Enzymes of glucose metabolism in Frankia sp. 2018-09-18آ  ENZYMES OF GLUCOSE METABOLISM IN FRANKIA SP

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  • 1985, 162(1):110. J. Bacteriol.

    M F Lopez and J G Torrey Enzymes of glucose metabolism in Frankia sp.

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  • JOURNAL OF BACTERIOLOGY, Apr. 1985, p. 110-116 0021-9193/85/040110-07$02.00/0 Copyright C 1985, American Society for Microbiology

    Vol. 162, No. 1

    Enzymes of Glucose Metabolism in Frankia sp. MARY F. LOPEZ"* AND JOHN G. TORREY2

    Department ofBotany, University of Massachusetts, Amherst, Massachusetts 01003,1 and Cabot Foundation, Harvard University, Petersham, Massachusetts 013662

    Received 24 September 1984/Accepted 18 January 1985

    Enzymes of glucose metabolism were assayed in crude cell extracts ofFrankia strains HFPArI3 and HFPCcI2 as well as in isolated vesicle clusters from Alnus rubra root nodules. Activities of the Embden-Meyerhof-Parnas pathway enzymes glucokinase, phosphofructokinase, and pyruvate kinase were found in Frankia strain HFPArI3 and glucokinase and pyruvate kinase were found in Frankia strain HFPCcI2 and in the vesicle clusters. An NADP+-linked glucose 6-phosphate dehydrogenase and an NAD-linked 6-phosphogluconate dehydrogenase were found in all of the extracts, although the role of these enzymes is unclear. No NADP+-linked 6-phosphogluconate dehydrogenase was found. Both dehydrogenases were inhibited by adenosine 5-triphosphate, and the apparent K.'s for glucose 6-phosphate and 6-phosphogluconate were 6.86 x 10-4 and 7.0 x 10-5 M, respectively. In addition to the enzymes mentioned above, an NADP+-linked malic enzyme was detected in the pure cultures but not in the vesicle clusters. In contrast, however, the vesicle clusters had activity of an NAD-linked malic enzyme. The possibility that this enzyme resulted from contamination from plant mitochondria trapped in the vesicle clusters could not be discounted. None of the extracts showed activities of the Entner-Doudoroff enzymes or the gluconate metabolism enzymes gluconate dehydrogenase or gluconokinase. Propionate- versus trehalose-grown cultures of strain HFPArI3 showed similar activities of most enzymes except malic enzyme, which was higher in the cultures grown on the organic acid. Nitrogen-fixing cultures of strain HFPArI3 showed higher specific activities of glucose 6-phosphate and 6-phosphogluconate dehydrogenases and phosphofructokinase than ammonia-grown cultures. Activities of malic enzyme, glucokinase, and pyruvate kinase were similar in both treatments.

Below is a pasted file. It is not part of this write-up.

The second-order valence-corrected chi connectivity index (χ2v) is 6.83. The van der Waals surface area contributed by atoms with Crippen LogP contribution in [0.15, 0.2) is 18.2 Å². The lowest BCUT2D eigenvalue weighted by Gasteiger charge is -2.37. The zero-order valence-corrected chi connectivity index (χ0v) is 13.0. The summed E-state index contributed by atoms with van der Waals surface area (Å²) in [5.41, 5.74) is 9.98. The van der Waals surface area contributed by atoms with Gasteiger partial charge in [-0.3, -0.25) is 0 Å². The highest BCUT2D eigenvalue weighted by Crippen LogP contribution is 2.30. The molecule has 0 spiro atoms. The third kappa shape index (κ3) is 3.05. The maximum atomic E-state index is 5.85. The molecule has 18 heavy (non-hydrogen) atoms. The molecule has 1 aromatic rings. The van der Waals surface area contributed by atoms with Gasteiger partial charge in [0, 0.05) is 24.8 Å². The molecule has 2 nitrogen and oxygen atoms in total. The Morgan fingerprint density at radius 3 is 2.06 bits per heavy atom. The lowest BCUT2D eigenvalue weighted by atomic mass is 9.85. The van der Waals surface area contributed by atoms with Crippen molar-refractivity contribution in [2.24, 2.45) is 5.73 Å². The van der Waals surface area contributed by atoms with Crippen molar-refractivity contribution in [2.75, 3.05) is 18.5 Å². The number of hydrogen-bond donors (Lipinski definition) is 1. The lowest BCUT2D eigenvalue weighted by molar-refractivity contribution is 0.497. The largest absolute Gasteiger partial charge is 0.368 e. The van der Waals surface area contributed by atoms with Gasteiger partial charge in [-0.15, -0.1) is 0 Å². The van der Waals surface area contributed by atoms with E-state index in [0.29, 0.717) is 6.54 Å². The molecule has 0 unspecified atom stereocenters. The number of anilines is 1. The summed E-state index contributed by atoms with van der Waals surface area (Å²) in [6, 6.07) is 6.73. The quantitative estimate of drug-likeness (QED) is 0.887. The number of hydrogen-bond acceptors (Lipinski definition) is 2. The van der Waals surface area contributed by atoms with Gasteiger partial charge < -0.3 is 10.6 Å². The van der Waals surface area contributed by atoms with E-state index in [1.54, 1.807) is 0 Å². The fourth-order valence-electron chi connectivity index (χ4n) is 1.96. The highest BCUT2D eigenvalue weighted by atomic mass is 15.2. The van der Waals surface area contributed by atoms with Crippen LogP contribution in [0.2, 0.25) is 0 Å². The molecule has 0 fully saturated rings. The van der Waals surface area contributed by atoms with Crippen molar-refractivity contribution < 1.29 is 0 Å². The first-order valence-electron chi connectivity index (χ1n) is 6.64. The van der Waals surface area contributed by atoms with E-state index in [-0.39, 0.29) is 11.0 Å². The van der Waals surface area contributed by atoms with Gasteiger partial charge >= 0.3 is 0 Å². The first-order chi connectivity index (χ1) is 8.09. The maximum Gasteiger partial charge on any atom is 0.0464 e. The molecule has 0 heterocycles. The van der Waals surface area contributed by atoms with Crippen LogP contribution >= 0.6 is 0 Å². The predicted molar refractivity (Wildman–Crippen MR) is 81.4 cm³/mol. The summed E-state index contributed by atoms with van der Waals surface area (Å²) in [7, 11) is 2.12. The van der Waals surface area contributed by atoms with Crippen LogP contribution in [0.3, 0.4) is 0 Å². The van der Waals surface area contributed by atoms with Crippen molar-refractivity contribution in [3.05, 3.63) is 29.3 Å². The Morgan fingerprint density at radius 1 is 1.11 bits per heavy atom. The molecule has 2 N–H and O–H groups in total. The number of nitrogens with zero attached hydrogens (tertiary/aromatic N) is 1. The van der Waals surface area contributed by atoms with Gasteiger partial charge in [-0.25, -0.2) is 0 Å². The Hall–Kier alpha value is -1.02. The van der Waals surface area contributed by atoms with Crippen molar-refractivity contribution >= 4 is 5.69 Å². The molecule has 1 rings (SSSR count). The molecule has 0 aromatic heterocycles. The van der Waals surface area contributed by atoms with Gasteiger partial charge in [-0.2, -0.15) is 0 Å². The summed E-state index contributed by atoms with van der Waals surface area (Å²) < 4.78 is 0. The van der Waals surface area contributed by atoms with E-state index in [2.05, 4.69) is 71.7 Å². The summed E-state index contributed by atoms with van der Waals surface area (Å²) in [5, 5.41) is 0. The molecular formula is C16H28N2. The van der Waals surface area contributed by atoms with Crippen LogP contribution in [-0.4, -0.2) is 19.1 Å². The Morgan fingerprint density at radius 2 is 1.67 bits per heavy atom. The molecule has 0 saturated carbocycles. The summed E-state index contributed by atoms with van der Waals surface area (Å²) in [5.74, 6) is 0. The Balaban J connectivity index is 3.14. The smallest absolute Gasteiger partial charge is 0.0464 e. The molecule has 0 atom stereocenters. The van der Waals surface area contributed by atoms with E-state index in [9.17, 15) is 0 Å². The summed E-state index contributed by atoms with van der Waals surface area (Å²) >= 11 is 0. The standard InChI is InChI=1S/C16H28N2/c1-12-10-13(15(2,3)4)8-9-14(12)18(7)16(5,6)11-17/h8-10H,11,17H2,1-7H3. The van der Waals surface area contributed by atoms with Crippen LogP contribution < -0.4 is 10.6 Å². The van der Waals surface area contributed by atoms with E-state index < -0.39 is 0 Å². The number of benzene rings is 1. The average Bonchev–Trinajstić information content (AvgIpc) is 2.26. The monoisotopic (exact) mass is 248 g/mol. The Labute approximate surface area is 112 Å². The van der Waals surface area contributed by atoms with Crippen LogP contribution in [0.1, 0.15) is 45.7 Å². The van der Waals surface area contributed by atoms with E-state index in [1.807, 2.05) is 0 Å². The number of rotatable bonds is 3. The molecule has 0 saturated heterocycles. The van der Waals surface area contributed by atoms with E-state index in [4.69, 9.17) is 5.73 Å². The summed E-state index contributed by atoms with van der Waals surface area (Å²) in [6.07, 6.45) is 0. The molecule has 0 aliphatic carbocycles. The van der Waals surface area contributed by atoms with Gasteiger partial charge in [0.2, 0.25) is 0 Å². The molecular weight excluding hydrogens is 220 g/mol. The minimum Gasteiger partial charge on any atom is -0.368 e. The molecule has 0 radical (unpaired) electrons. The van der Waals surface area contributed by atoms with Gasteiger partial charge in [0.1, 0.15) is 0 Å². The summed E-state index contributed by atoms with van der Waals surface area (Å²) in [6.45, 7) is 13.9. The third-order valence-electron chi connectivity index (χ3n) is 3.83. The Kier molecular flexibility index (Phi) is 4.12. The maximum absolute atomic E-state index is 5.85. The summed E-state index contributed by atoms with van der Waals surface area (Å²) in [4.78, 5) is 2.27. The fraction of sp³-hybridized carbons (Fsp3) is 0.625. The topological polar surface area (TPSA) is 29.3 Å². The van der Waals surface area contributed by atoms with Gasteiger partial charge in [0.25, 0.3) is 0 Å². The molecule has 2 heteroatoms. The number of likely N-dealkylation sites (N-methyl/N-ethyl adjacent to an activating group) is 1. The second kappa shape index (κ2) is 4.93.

Since the isolation in 1978 of Frankia, the nitrogen-fixing symbiotic actinomycete, by Callaham et al. (14), efforts have been made to elucidate the carbon metabolic pathways in various Frankia isolates and in fractions of actinomycetous root nodules. Most of the reports have centered on the identification of enzymes from the tricarboxylic acid cycle and the glyoxylate cycle (1, 8, 17) in Frankia extracts. Blom and Harkink (8) assayed for enzymes of the Embden- Meyerhof-Parnas (EMP) pathway of glycolysis in pure cul- tures of Frankia strain AvCI2 and did not find activity of the irreversible enzymes, e.g., phosphofructokinase, pyruvate kinase, and hexokinase, but did find activity of the glycolytic enzymes involved in gluconeogenesis. Huss-Danell et al. (17) assayed vesicle clusters of Frankia isolated from Alnus glutinosa nodules for EMP enzymes and found a similar pattern. To date, these are the only published studies on the catabolism of glucose by Frankia. Even though many Fran- kia isolates will not grow readily on glucose or other sugars as sole carbon sources (33, 36), recently Lopez et al. (23, 24) showed that Frankia strain HFPArI3 synthesizes and me- tabolizes large amounts of trehalose and glycogen in pure culture. Since both of these carbon reserves must be cata- bolized by way of glucose, the existence of some glycolytic pathway(s) in Frankia was inferred. In this report, a survey of the activities of key enzymes of several pathways of glucose metabolism was made in two Frankia isolates from different plant hosts and in vesicle clusters isolated from N2-fixing alder nodules.

    MATERIALS AND METHODS Chemicals. All enzymes, cofactors, and substrates used in

    the enzyme assays were the highest purity available from Sigma Chemical Co., St. Louis, Mo.

    * Corresponding author.

    Bacterial strains. Frankia sp. strains HFPArI3 (ArI3) (7) and HFPCcI2 (CcI2) (38) were used.